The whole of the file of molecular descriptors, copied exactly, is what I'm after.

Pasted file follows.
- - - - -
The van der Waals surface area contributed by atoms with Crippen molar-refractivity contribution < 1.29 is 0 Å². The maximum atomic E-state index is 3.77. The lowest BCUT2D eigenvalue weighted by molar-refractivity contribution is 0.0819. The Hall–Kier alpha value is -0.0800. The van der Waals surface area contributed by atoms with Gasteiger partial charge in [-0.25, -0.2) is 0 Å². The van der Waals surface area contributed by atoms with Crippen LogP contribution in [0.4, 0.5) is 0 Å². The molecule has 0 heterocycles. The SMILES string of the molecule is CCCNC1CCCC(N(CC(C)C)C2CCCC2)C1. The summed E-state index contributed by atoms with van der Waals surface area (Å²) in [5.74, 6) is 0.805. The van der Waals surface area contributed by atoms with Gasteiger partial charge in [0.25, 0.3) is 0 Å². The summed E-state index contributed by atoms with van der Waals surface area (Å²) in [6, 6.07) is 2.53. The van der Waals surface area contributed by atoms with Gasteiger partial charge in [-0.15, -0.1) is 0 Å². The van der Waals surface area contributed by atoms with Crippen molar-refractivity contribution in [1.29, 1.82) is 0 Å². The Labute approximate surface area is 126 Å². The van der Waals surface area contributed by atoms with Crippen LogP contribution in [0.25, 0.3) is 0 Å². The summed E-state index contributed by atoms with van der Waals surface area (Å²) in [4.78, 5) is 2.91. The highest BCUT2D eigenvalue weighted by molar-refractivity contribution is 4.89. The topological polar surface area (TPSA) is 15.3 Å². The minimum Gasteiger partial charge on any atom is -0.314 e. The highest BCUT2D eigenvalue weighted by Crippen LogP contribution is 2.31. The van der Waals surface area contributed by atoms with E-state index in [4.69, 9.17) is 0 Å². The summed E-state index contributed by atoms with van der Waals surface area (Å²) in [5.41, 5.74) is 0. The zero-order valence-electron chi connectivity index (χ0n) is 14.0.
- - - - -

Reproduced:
The van der Waals surface area contributed by atoms with Crippen molar-refractivity contribution < 1.29 is 0 Å². The maximum atomic E-state index is 3.77. The lowest BCUT2D eigenvalue weighted by molar-refractivity contribution is 0.0819. The Hall–Kier alpha value is -0.0800. The van der Waals surface area contributed by atoms with Gasteiger partial charge in [-0.25, -0.2) is 0 Å². The van der Waals surface area contributed by atoms with Crippen LogP contribution in [0.4, 0.5) is 0 Å². The molecule has 0 heterocycles. The SMILES string of the molecule is CCCNC1CCCC(N(CC(C)C)C2CCCC2)C1. The summed E-state index contributed by atoms with van der Waals surface area (Å²) in [5.74, 6) is 0.805. The van der Waals surface area contributed by atoms with Gasteiger partial charge in [0.25, 0.3) is 0 Å². The summed E-state index contributed by atoms with van der Waals surface area (Å²) in [6, 6.07) is 2.53. The van der Waals surface area contributed by atoms with Gasteiger partial charge in [-0.15, -0.1) is 0 Å². The van der Waals surface area contributed by atoms with Crippen molar-refractivity contribution in [1.29, 1.82) is 0 Å². The Labute approximate surface area is 126 Å². The van der Waals surface area contributed by atoms with Crippen LogP contribution in [0.25, 0.3) is 0 Å². The summed E-state index contributed by atoms with van der Waals surface area (Å²) in [4.78, 5) is 2.91. The highest BCUT2D eigenvalue weighted by molar-refractivity contribution is 4.89. The topological polar surface area (TPSA) is 15.3 Å². The minimum Gasteiger partial charge on any atom is -0.314 e. The highest BCUT2D eigenvalue weighted by Crippen LogP contribution is 2.31. The van der Waals surface area contributed by atoms with E-state index in [4.69, 9.17) is 0 Å². The summed E-state index contributed by atoms with van der Waals surface area (Å²) in [5.41, 5.74) is 0. The zero-order valence-electron chi connectivity index (χ0n) is 14.0.